When it’s released on Dec. 16, “Filthy America ... It’s Beautiful” will be the first full-length album from Yonkers hip-hop trio The Lox since 2000. But don’t, as a Queens emcee might say, call it a comeback.

“Everybody says, ‘Yo, the reunion!’“ says Lox member Sheek Louch. “What reunion?“

Over those 16 years, the trio of Louch, Jadakiss and Styles P have consistently worked together, from guest appearances on each other’s solo albums to the latter two opening their own juice store in Yonkers. So why a new album in 2016?

amNewYork caught up with Sheek Louch and Styles P of The Lox to talk about “Filthy America,” longevity in hip-hop and more.

 

So, the obvious question: Why now for a new album?

Styles P: We finally have a partnership with a company we like, RocNation.

Sheek Louch: We’ve put a lot of stuff out before this, so it felt like Lox albums, but this is just an official one.

Styles P: We’re not worried about one album or two albums. We’re worried about putting out a body of music for our fans on a consistent basis. In music, a lot of people get lost or confused — they get focused on “albums” or “mixtapes” and labels. We just want to provide a vibe.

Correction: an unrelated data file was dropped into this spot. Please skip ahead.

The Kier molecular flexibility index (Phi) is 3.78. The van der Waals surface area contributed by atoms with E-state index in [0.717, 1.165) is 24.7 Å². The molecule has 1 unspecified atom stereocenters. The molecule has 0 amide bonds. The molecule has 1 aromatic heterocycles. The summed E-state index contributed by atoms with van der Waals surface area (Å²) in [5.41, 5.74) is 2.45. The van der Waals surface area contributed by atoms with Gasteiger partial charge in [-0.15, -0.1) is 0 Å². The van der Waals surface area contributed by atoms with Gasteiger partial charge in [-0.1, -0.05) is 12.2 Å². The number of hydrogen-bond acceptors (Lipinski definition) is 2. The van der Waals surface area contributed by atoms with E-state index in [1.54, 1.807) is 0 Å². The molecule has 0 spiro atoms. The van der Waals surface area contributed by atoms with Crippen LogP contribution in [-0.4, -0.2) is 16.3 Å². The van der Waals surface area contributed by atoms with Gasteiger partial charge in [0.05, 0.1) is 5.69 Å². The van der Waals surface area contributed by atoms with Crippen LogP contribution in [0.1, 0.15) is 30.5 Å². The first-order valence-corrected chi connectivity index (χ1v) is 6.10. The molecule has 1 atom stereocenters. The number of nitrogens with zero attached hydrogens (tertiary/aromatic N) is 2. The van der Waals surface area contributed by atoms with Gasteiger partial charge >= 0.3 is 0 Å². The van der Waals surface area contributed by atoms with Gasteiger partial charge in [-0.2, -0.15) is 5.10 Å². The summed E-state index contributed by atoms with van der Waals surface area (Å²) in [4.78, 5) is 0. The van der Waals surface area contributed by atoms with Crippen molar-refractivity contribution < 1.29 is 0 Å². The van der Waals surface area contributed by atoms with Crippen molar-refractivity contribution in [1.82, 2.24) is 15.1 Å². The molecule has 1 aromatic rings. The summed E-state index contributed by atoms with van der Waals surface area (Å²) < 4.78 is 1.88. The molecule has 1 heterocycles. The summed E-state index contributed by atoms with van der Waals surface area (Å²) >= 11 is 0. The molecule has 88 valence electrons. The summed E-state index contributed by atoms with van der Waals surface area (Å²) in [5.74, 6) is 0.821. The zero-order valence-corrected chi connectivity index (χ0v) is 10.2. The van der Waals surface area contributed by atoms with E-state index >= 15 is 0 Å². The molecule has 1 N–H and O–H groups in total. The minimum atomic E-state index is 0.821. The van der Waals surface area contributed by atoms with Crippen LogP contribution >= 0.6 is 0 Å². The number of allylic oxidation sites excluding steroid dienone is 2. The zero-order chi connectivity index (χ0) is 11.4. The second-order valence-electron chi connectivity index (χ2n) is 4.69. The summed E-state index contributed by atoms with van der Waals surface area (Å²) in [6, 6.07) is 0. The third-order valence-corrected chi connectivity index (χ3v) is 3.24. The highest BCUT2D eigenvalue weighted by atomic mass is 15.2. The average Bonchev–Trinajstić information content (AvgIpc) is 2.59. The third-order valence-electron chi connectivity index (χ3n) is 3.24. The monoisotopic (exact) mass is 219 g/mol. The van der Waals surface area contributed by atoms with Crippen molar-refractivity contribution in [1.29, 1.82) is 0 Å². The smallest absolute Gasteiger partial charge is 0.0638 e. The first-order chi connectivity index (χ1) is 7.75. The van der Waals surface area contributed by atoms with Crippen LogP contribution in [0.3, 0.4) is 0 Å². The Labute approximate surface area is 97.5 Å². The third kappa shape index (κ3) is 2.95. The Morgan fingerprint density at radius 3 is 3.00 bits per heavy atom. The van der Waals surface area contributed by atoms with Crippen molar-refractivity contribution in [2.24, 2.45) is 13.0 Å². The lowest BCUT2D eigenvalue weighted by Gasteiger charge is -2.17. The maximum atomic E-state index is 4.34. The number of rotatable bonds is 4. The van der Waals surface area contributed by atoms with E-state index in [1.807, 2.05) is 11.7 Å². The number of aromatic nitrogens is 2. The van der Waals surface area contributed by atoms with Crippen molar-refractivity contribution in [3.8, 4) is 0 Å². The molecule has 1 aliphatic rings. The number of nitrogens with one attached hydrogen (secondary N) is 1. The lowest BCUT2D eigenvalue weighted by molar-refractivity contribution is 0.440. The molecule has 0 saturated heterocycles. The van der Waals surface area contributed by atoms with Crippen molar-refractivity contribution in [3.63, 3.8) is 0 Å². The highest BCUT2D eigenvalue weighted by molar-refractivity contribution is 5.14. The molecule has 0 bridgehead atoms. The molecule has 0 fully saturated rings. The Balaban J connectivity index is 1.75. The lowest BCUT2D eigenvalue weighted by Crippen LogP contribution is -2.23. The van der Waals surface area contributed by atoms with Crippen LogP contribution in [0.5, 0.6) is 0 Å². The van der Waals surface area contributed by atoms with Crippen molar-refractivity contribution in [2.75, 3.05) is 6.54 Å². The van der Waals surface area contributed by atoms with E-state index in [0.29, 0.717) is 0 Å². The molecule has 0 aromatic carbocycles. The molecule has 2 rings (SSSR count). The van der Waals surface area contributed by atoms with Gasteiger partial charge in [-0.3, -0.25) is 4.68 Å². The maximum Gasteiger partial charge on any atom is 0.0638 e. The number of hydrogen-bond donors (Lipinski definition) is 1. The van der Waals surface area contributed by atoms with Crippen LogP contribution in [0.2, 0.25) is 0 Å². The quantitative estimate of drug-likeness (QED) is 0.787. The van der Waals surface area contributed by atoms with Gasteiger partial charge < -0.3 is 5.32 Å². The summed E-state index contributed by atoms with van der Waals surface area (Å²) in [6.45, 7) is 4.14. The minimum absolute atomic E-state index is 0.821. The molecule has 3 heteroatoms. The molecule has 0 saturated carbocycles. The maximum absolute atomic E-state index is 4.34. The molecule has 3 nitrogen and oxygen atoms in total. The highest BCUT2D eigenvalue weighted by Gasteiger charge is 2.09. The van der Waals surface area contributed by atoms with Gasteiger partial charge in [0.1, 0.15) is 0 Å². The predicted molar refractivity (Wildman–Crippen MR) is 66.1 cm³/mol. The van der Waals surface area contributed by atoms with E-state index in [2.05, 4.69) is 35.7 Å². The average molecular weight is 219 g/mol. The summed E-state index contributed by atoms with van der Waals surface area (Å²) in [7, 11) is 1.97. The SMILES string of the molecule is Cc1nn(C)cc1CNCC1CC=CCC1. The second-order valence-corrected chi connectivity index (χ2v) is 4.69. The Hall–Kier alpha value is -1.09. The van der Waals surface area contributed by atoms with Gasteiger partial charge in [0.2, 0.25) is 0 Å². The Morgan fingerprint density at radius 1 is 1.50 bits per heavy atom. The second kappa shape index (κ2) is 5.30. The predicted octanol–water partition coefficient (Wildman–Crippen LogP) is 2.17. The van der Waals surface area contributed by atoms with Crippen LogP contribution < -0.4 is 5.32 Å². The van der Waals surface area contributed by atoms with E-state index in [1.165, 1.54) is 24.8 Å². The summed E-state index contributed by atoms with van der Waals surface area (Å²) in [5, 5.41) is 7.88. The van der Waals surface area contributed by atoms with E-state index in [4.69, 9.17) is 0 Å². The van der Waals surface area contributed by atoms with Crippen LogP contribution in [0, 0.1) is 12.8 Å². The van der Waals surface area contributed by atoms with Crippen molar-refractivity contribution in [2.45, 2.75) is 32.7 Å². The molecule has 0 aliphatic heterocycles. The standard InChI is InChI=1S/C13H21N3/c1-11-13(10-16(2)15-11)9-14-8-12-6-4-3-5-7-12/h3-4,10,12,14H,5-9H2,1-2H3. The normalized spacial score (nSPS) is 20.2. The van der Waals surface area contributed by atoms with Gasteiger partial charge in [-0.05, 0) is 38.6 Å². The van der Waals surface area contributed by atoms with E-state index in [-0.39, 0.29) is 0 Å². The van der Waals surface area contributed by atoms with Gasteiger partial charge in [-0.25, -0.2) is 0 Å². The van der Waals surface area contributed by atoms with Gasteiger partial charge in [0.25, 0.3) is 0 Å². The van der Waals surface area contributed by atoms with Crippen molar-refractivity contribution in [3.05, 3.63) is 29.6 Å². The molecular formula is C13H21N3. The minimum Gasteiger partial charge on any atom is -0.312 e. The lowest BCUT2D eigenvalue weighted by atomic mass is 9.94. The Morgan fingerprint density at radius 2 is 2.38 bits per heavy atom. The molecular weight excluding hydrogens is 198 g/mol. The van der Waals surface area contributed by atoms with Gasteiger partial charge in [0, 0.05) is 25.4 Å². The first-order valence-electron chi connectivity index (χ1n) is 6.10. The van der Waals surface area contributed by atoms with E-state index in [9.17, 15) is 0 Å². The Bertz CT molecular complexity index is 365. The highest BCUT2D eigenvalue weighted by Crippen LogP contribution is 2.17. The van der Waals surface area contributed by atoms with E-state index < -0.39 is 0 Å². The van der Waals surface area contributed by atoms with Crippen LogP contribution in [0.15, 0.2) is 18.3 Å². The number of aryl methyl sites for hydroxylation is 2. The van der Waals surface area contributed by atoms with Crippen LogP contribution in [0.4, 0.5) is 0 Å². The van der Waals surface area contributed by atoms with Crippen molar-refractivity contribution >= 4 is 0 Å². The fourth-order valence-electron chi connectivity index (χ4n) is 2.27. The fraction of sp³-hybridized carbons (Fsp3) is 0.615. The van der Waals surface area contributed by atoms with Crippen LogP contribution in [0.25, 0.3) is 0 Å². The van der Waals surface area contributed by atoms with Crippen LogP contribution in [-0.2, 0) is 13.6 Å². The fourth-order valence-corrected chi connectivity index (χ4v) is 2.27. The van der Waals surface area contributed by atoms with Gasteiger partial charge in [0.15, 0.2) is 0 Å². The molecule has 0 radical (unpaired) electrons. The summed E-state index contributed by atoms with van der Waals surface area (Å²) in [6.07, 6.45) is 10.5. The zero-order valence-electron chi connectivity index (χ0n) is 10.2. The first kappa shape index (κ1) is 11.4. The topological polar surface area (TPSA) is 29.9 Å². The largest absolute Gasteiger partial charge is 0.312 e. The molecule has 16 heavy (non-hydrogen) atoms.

Groups are practically endangered species in modern hip-hop. What happened?

Sheek Louch: There’s not many. They broke up, they went solo, maybe they had plans of getting back together but never did. It’s raggedy.

Styles P: Or they don’t love each other.

Sheek Louch: They don’t love each other, or respect each other. Or other people get in their circle, they form new friends who don’t really have the same interests. ... For us, we always been brothers, never lost that linkage beyond music. It’s a testament to what staying loyal does.

 

The new album has a track, “Secure the Bag,” with that hi-hat (cymbal) pattern so big in trap and southern hip-hop today.

Styles P: We get on them southern records as well, but it’s definitely out of the norm for The Lox. The new dudes, they may know Sheek, they may know Jadakiss, they may know Styles P. But they may not know The Lox. So when we’re making The Lox music, we gotta make something that fits their formula, too, but gives them who we are. And we’ve got a lot of down south fans, and we’re trying to say that we respect it all.

Sheek Louch: Our ear is always to the street. Whether it’s what’s going on around us, or — we got kids that’s definitely dancing to all of that. It may not be for me, but I’m paying attention.